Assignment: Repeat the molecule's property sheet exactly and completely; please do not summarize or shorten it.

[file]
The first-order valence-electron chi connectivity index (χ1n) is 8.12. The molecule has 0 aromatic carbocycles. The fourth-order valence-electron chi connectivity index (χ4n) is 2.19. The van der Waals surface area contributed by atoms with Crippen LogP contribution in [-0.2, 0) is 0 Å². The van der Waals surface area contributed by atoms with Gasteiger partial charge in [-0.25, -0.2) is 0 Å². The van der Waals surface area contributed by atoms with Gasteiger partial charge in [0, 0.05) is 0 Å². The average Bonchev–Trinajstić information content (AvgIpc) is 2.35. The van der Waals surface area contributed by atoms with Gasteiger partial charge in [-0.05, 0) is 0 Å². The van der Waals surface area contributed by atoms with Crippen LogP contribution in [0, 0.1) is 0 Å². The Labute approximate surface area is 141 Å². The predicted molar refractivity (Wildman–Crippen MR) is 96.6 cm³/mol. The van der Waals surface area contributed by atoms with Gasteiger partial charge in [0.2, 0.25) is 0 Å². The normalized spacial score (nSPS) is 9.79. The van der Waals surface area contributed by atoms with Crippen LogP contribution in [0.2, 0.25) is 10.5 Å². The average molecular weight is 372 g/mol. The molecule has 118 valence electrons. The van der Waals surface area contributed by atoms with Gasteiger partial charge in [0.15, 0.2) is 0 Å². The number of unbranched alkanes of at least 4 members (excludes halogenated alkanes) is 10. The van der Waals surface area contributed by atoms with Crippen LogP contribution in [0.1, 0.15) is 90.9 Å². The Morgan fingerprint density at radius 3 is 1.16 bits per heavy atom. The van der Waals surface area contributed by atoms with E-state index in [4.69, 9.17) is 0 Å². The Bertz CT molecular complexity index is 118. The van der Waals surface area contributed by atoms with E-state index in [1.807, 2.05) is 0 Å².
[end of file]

The first-order valence-electron chi connectivity index (χ1n) is 8.12. The molecule has 0 aromatic carbocycles. The fourth-order valence-electron chi connectivity index (χ4n) is 2.19. The van der Waals surface area contributed by atoms with Crippen LogP contribution in [-0.2, 0) is 0 Å². The van der Waals surface area contributed by atoms with Gasteiger partial charge in [-0.25, -0.2) is 0 Å². The van der Waals surface area contributed by atoms with Gasteiger partial charge in [0, 0.05) is 0 Å². The average Bonchev–Trinajstić information content (AvgIpc) is 2.35. The van der Waals surface area contributed by atoms with Gasteiger partial charge in [-0.05, 0) is 0 Å². The van der Waals surface area contributed by atoms with Crippen LogP contribution in [0, 0.1) is 0 Å². The Labute approximate surface area is 141 Å². The predicted molar refractivity (Wildman–Crippen MR) is 96.6 cm³/mol. The van der Waals surface area contributed by atoms with Gasteiger partial charge in [0.2, 0.25) is 0 Å². The normalized spacial score (nSPS) is 9.79. The van der Waals surface area contributed by atoms with Crippen LogP contribution in [0.2, 0.25) is 10.5 Å². The average molecular weight is 372 g/mol. The molecule has 118 valence electrons. The van der Waals surface area contributed by atoms with Gasteiger partial charge in [0.15, 0.2) is 0 Å². The number of unbranched alkanes of at least 4 members (excludes halogenated alkanes) is 10. The van der Waals surface area contributed by atoms with Crippen LogP contribution in [0.1, 0.15) is 90.9 Å². The Morgan fingerprint density at radius 3 is 1.16 bits per heavy atom. The van der Waals surface area contributed by atoms with E-state index in [4.69, 9.17) is 0 Å². The Bertz CT molecular complexity index is 118. The van der Waals surface area contributed by atoms with E-state index in [1.807, 2.05) is 0 Å².